Otosclerosis is basically a form of hearing loss that affects the middle ear. It occurs when there’s unusual bone development in the inner ear’s ossicles or bones, typically the stapes or stirrups. These bones are responsible for sound amplification and conduction.
The inner ears’ bones are capable of moving and amplifying sound for up to three times than normal. However, when you have otosclerosis, these bones will stick together and prevent your ear from moving sound and hearing properly.
How Do I Know If I Have Otosclerosis?
Your otologist in the local voice and plastic surgery clinic here in Denver will examine your symptoms. Warning signs of otosclerosis typically manifest between 10 and 30 years old. One of the earliest signs associated with otosclerosis is sensorineural and conductive loss of hearing.
In select instances, both hearing loss types may manifest, known as mixed loss of hearing. It might be gradual and start with difficulty hearing whispers and low-pitched sounds. According to the National Institute on Deafness and Other Communication Disorders, NIDCD, it is estimated that affected individuals may lose approximately 60 decibels of hearing, which could equal normal conversation to some degree.
Affected individuals may likewise experience dizziness, tinnitus, and find listening to conversations significantly more challenging when there’s background noise.
How is Otosclerosis Diagnosed?
If your otologist or audiologist thinks you might have otosclerosis, he or she will ask about your family medical history since the disease is hereditary. Your doctor may also conduct an audiogram to test your hearing conductivity and sensitivity.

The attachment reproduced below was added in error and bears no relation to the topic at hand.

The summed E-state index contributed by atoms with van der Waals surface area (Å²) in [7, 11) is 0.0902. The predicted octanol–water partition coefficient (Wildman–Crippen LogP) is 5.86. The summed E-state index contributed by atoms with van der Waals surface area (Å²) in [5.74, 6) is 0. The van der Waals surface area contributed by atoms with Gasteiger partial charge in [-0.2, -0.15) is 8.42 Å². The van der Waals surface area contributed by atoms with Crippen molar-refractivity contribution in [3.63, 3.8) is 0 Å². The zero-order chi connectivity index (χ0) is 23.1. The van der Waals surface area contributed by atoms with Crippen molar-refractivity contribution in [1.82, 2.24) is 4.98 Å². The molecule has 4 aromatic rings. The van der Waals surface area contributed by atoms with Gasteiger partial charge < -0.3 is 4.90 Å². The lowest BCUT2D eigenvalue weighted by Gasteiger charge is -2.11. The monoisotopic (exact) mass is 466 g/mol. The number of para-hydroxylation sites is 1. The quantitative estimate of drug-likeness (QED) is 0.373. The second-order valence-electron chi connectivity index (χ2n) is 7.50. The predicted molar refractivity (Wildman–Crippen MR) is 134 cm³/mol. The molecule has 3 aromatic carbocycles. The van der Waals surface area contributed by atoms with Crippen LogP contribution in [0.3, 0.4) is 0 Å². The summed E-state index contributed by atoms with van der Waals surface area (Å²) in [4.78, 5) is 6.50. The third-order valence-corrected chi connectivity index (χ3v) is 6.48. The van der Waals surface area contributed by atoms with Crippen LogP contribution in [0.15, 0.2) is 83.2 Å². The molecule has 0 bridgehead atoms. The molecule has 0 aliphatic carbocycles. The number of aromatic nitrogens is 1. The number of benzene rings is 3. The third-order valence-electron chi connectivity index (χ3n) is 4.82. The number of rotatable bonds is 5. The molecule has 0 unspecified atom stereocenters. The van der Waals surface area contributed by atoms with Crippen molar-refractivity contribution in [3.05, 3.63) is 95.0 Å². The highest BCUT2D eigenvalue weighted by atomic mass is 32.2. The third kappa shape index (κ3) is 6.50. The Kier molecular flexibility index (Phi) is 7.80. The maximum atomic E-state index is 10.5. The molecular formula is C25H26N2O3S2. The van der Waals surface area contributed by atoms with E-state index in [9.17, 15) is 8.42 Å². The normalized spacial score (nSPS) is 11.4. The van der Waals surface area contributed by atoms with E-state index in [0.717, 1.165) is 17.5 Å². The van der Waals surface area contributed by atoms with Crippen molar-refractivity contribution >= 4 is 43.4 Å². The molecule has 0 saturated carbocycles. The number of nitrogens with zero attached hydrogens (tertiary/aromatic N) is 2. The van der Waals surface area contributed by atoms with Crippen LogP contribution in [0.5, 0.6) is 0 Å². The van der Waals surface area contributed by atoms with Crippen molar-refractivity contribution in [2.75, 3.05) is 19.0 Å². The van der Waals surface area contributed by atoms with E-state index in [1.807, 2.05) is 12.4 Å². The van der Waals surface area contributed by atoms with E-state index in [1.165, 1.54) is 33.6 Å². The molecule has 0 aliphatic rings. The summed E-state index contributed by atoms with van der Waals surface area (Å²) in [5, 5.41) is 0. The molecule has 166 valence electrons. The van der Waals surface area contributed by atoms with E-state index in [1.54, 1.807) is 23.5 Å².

Depending on the results of the audiogram, you may also need to undergo further testing. This includes a CT scan to check for and verify bone overgrowth. This is the distinct symptom that differentiates otosclerosis from other hearing conditions that can cause hearing loss.
What are The Treatment Options for Otosclerosis?
If your doctor considers your symptoms “mild,” you probably won’t need treatment, but would need to undergo regular hearing tests. But if your symptoms are more on the advanced stage, your doctor will recommend either curative or supportive treatments.
Wearing a hearing and supplementation are both supportive treatments. With help from a hearing aid, sound will be amplified for the wearer to help mitigate the risk of further hearing loss. Do note though that while hearing aids may be more effective for conductive loss of hearing due to otosclerosis, they can likewise aid some individuals with sensorineural hearing loss.
Also, calcium, vitamin D, and calcium supplementation may aid in treating otosclerosis in its early stages.
It is likewise vital to note that although surgical procedures such as stapedectomy aren’t guaranteed to cure otosclerosis, it may help relieve its symptoms. Stapedectomy involves the removal of the diseased stapes or bones and then putting in replacements for them in the form of synthetic implants.
Put simply, the most appropriate treatment options for your case will be dependent on what type of hearing loss you’re suffering from and which specific ear structures or bones your disease have negatively affected.